wheat values," even if, on corn, Brazil "continues to offer below US values".
'Great deal of liquidation'
Not that there was
too much in the way of export activity announced on Friday.
But one factor enabling
the dead cat bounce was a dog not barking – the US Department of Agriculture
avoided another announcement of Chinese soybean buyers cancelling US orders, of
the type which scared investors particularly on Thursday.
"The soybean cancellation
by China of 540,000m tonnes of soybean imports caused a great deal of
liquidation," US Commodities said.
sales still remain at 83% of the expected total for 2012-13" already, with the
season less than four months old.
gained comfort from a growing idea emerging that fundamentals are not so much
to blame for the drop in grain and oilseed values, but a technical factor –
preparations for index fund rebalancing.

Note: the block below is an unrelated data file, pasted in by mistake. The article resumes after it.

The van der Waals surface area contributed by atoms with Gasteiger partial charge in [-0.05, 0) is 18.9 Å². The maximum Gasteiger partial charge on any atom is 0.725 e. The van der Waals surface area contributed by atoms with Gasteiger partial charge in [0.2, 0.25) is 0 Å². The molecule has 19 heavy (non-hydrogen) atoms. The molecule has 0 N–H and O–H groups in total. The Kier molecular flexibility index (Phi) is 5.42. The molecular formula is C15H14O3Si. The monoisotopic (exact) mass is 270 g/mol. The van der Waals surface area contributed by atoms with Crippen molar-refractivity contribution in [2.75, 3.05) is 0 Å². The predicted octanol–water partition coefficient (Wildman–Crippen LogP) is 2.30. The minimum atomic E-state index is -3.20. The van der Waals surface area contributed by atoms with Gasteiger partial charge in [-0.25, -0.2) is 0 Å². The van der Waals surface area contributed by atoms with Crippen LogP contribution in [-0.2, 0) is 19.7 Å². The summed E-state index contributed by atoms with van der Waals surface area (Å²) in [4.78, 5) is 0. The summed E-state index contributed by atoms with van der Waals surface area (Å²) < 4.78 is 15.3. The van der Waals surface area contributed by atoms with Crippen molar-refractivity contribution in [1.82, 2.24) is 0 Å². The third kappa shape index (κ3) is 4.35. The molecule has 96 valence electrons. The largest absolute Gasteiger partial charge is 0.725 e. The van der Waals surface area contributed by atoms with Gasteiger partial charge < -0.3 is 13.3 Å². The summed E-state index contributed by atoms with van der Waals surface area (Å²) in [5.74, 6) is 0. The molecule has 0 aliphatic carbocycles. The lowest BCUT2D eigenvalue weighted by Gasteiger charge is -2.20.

This is the
exercise, associated with early January, in which tracking funds adjust their
portfolios back the index they track – meaning selling top-performing
commodities, and buying laggards.
And the revival in futures could be a sign that investors positioning for the rebalancing got ahead of themselves.
"Funds have been
sellers this week on technical weakness and month-end, quarter-end, year-end
liquidation," Benson Quinn Commodities said.
"Selling could also
be attributed to pre-positioning ahead of next month's index fund rebalance,"
which is expected to see sales of nearly 76,000 Chicago wheat lots, 11,000 on
corn, and 44,000 on soybeans.
They will also sell
some 15,000 soyoil lots, while buying
24,000 Kansas wheat and 61,000 soymeal
saw a round of positive finishes, including in wheat, which added 0.2% to $7.92
a bushel for March, and corn, which for March gained 0.8% to $7.02 a bushel.
have suffered particularly in the last previous three sessions, gained 1.5% to
$14.30 ¾ a bushel for January delivery, and 1.7% to $14.29 ¼ a bushel
Soymeal for March gained 1.5% to $425.00 a short ton, and
soyoil for March 1.7% to 49.12 cents a pound.